II SECOND LEVEL'S DECISION: The reviewer found that staff are not responsible for the appellant's damaged or alleged missing property. The reviewer considered the appellant's concerns and provided him a detailed response, addressing each of his concerns. The reviewer affirms that the appellant assaulted a correctional officer on or about November 23, 2011, which resulted in him being sprayed with a chemical agent, handcuffed and removed from his cell. On November 25, 2011, CO Plotnik inventoried and packed the appellant's property. A CDC Form 1083, Inmate Property Inventory was completed and the appellant was given an opportunity to review and sign it; however, he refused. The appellant's property was transported to Receiving and Release (R&R) on the same day. On November 28, 2011, the appellant was issued his property by CO Grant. The appellant informed CO Grant that the aforementioned items were missing. On February 10, 2012, the reviewer interviewed CO Plotnik regarding the issues of this appeal. CO Plotnik stated that when he collected the appellant's property, there were magazines that had other inmate's names and numbers on them, which appeared to be crossed out. There were other magazines, without covers, that did not have any identification on them at all. CO Plotnik added that some of the magazines were so contaminated with chemical agents that he was unable to read the covers. As for the missing photos, ear buds and hygiene products, CO Plotnik verified that he inventoried and packed whatever was in the appellant's cell. The reviewer relates that during the appeal process, developed information revealed that the appellant routinely exchanged magazines with other inmates and that his books were located in two other cells. In that the appellant was involved in an incident, that required the use of chemical agent, coupled with the information that the appellant exchanged his magazines with other inmates and loaned out his books, the institution denies the appellant's request for full compensation of his personal property. As for the alleged damaged or confiscated TV, the reviewer affirms that the appellant's TV was damaged due rain leaking into his cell. On November 21, 2011, the appellant was issued a replacement TV. The appellant signed a Security Housing Unit (SHU) Property-Release of Liability/Compensation Form, dated November 21, 201 l. The reviewer states that by signing this form and accepting the TV, the institution/CDCR is released from any further liability.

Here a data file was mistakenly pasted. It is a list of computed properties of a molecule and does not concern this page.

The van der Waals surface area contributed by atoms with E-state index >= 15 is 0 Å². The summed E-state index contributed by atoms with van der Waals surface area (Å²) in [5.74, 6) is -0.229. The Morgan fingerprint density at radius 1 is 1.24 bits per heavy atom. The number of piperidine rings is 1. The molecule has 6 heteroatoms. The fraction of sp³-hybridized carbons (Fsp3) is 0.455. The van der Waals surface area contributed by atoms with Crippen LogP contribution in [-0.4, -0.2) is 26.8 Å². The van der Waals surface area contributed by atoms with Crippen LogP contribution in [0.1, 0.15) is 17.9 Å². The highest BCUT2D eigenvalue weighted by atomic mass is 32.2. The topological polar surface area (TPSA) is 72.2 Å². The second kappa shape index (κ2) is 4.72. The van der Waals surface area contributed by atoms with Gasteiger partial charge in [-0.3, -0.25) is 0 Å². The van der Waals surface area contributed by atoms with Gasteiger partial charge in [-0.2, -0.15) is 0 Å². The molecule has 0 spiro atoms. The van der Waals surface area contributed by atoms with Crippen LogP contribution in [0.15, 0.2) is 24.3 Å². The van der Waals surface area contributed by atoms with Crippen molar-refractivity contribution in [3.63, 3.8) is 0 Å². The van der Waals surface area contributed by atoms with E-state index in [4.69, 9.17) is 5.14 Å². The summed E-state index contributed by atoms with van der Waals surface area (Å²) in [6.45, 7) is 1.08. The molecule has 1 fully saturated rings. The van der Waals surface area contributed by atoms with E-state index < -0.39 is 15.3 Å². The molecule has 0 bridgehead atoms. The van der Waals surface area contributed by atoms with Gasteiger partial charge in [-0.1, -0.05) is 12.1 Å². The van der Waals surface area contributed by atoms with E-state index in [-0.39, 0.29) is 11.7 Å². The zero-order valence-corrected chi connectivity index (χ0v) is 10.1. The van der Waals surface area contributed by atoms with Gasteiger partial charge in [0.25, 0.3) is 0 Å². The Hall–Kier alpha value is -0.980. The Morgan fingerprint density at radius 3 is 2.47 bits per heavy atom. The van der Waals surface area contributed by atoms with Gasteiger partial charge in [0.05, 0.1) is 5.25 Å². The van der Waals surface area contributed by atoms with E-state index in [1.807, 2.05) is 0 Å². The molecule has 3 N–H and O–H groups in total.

As for the appellant's alleged missing eyeglasses, CO Plotnik informed the reviewer that he discovered two pair of eyeglasses when he was inventoried and packed the appellant's property. Since CDCR Operations Manual, Section 54030, Article 43, only allows SHU inmates to possess one pair of eyeglasses, CO Plotnik took the eyeglasses to the medical department who determined that one pair of eyeglasses had been obtained through legal means. There was no receipt for the second pair of eyeglasses. Upon issuance, CO Plotnik asked the appellant how he wanted to dispose of the second pair of eyeglasses. The appellant informed him to just get rid of them. CO Plotnik states that because of the appellant's statement, he elected to place them in a secure area.